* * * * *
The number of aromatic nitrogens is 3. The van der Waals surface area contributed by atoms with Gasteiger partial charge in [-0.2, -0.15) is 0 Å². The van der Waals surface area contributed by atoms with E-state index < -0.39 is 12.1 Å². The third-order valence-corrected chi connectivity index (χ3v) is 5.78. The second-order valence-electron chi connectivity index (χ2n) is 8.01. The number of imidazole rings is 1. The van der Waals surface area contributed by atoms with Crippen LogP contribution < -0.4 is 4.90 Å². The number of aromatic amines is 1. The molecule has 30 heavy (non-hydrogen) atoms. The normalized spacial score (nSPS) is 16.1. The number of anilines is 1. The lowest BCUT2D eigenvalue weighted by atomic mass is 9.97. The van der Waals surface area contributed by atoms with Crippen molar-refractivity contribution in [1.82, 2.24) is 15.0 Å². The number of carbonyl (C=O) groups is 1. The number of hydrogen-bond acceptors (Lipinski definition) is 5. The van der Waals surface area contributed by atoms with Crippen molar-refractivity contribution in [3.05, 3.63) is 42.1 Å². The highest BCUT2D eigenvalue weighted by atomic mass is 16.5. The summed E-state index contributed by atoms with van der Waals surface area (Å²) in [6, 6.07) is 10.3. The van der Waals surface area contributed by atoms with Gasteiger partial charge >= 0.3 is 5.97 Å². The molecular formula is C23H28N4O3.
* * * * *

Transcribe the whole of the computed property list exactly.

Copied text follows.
The number of aromatic nitrogens is 3. The van der Waals surface area contributed by atoms with Gasteiger partial charge in [-0.2, -0.15) is 0 Å². The van der Waals surface area contributed by atoms with E-state index < -0.39 is 12.1 Å². The third-order valence-corrected chi connectivity index (χ3v) is 5.78. The second-order valence-electron chi connectivity index (χ2n) is 8.01. The number of imidazole rings is 1. The van der Waals surface area contributed by atoms with Crippen LogP contribution < -0.4 is 4.90 Å². The number of aromatic amines is 1. The molecule has 30 heavy (non-hydrogen) atoms. The normalized spacial score (nSPS) is 16.1. The number of anilines is 1. The lowest BCUT2D eigenvalue weighted by atomic mass is 9.97. The van der Waals surface area contributed by atoms with Crippen molar-refractivity contribution in [1.82, 2.24) is 15.0 Å². The number of carbonyl (C=O) groups is 1. The number of hydrogen-bond acceptors (Lipinski definition) is 5. The van der Waals surface area contributed by atoms with Crippen molar-refractivity contribution in [3.05, 3.63) is 42.1 Å². The highest BCUT2D eigenvalue weighted by atomic mass is 16.5. The summed E-state index contributed by atoms with van der Waals surface area (Å²) in [6, 6.07) is 10.3. The van der Waals surface area contributed by atoms with Gasteiger partial charge >= 0.3 is 5.97 Å². The molecular formula is C23H28N4O3.